The extensive experimental period of the late 1950s allowed Shiraga to produce a series of works that met his own requirements as well as those of the international market. While most of his paintings are untitled or simply named "Sakuhin" - "work" in Japanese - some have been named since 1959 in reference to The 108 outlaws, famous characters of Asian literature whose adventures are narrated in the Water Margin novels. Other paintings were numbered to meet the bookkeeping requirements of Galerie Stadler. Our painting is one of them: its frame is marked "No 50" in black ink and "Paris 34" in red ink, and its canvas is stamped with the name of its supplier (Funauka). That same number 34 is used in the title of the painting written on the Galerie Stadler sticker, "T. 34". To this day, only fourteen paintings entitled "T…" are referenced; this could be the initial letter of the word "Travail" - “work” in French - or that of the name of French art critic "Tapié". All of them were exhibited in Galerie Stadler and painted in 1962, except for one that was made in 1961. Their numbers range discontinuously from "T.32" to "T.56", with no apparent link to the "No" numbering. It is believed that they were acquired by Rodolphe Stadler following Shiraga's first solo exhibition in February 1962.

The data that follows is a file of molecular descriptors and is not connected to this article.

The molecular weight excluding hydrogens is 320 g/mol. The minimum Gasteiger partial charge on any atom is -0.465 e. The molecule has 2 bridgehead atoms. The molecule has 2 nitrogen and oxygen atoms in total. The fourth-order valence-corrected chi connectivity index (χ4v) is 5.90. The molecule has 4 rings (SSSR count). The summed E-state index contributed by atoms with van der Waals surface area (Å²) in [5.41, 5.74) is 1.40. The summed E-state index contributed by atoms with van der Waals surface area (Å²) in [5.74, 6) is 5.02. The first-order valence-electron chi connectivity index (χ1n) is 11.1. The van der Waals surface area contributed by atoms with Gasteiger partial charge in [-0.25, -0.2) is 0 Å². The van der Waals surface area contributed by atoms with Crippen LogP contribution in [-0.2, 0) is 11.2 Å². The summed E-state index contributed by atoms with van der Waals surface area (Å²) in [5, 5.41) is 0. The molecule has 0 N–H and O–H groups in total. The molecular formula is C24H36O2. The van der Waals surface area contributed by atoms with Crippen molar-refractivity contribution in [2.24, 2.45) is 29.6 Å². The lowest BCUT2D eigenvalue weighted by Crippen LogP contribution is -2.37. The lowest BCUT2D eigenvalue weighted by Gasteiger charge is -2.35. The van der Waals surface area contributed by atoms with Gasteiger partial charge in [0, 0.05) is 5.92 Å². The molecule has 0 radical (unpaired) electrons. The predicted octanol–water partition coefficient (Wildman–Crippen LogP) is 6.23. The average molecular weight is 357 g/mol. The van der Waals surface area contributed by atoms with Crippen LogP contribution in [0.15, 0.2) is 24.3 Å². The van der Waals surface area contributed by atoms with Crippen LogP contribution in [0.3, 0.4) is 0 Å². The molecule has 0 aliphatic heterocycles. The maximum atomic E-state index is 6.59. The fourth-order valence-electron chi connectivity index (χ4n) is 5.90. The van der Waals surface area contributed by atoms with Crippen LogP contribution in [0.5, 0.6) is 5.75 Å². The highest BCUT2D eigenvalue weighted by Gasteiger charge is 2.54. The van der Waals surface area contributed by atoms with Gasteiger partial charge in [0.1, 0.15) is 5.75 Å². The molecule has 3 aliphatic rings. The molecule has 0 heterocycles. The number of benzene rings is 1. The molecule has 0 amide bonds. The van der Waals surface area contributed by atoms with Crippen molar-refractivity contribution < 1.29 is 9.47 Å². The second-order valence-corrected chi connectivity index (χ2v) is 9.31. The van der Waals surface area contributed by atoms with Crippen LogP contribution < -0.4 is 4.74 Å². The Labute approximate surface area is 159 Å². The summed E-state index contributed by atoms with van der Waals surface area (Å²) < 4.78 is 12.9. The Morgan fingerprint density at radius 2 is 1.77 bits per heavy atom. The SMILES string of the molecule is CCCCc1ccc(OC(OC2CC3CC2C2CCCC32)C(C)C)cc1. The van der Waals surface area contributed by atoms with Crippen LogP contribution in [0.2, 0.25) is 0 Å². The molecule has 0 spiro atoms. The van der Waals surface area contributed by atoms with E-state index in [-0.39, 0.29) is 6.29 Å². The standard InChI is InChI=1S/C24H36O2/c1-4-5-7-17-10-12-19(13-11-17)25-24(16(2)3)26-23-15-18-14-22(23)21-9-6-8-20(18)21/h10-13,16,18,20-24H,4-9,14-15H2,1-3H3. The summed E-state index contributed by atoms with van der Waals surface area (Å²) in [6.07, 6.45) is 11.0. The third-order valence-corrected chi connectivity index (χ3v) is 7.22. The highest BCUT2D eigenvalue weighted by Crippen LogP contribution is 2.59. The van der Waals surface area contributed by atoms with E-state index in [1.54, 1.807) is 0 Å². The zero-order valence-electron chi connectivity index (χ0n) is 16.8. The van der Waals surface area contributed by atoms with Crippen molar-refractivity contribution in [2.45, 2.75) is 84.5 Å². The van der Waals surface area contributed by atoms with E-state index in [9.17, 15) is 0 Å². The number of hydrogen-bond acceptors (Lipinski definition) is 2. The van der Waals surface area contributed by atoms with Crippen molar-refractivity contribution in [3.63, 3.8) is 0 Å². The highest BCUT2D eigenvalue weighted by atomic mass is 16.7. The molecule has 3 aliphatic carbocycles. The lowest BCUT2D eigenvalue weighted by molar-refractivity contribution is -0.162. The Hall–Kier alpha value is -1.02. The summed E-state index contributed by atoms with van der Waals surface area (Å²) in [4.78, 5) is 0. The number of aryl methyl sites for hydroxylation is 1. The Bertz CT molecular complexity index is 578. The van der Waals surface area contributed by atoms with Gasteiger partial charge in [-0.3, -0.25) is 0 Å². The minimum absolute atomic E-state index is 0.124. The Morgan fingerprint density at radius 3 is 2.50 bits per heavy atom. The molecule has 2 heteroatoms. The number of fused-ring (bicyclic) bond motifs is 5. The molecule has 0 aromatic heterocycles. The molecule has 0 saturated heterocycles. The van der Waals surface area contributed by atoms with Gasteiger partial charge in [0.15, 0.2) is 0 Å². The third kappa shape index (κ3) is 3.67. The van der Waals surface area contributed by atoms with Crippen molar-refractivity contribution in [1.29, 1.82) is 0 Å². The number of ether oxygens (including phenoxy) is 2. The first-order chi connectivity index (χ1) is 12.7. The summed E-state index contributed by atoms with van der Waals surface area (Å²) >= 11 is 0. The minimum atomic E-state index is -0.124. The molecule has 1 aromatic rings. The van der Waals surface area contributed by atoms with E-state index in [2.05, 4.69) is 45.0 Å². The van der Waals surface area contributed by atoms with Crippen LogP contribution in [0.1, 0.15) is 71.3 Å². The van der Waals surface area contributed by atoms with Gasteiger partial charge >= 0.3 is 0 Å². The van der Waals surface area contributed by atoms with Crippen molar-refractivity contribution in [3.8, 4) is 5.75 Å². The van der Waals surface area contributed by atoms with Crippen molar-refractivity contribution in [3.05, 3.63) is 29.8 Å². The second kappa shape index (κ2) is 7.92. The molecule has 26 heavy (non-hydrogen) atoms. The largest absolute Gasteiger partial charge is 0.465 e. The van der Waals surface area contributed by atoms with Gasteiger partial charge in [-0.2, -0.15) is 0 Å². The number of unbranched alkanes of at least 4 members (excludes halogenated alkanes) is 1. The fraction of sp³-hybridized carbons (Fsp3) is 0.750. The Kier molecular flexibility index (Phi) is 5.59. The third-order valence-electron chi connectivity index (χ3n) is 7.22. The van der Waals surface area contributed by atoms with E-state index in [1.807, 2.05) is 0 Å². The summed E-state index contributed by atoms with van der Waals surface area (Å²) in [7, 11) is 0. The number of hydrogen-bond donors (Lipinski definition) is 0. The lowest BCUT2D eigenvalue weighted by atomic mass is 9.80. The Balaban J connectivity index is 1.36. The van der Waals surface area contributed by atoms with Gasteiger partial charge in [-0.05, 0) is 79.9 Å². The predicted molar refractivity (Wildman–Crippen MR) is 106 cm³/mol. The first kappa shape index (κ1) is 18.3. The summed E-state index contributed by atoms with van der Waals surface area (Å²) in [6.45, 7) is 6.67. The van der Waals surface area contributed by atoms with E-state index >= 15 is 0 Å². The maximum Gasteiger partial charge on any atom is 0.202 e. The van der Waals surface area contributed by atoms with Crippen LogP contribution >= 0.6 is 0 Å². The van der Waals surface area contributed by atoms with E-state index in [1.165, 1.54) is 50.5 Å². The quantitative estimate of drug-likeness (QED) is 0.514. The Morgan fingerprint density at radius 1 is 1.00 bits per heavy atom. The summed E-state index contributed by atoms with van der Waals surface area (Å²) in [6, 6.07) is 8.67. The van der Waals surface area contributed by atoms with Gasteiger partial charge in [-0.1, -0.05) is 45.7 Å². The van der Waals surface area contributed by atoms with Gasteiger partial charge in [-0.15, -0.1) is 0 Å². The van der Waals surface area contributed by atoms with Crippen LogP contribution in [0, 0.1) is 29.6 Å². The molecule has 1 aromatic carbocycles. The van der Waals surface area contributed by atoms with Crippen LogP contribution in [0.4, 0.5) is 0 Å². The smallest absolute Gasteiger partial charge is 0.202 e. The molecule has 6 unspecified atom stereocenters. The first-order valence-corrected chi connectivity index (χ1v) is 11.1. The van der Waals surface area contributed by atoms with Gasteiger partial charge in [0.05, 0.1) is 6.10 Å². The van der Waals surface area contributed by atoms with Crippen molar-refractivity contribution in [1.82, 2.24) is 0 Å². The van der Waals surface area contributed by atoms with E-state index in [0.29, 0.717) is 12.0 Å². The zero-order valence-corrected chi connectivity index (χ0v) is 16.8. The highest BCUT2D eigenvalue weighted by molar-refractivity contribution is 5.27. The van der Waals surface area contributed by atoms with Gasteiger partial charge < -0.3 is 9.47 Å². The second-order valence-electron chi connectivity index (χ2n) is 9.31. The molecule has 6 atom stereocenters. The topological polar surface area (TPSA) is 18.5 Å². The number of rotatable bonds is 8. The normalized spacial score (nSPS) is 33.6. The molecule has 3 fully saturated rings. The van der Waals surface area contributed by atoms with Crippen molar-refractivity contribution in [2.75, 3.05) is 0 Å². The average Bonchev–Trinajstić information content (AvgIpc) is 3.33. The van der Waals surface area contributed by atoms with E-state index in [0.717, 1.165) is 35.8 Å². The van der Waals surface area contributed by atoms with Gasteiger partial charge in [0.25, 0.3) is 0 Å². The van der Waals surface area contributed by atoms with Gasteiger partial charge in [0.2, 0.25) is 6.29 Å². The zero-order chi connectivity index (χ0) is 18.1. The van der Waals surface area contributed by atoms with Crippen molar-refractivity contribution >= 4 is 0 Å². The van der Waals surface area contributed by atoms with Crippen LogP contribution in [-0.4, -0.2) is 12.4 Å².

With its wide range of colors, among which the famous "Crimson Lake" red, the sharp energy expressed in our painting illustrates the artist’s pure sincerity. The final picture goes well beyond what was at work during its making. Devoid of any visible footprints, the petrified effect of T. 34 wonderfully conveys the violence the canvas was subjected to. Left to its own devices, this painting born from a single gesture presents its intrinsic character to the viewer: a perfect convergence of body, mind and matter in what can be seen as Shiraga's exaltation of the Absolute.
Aymeric Rouillac and Valentin de Sa Morais
translated by Sabine Vincenot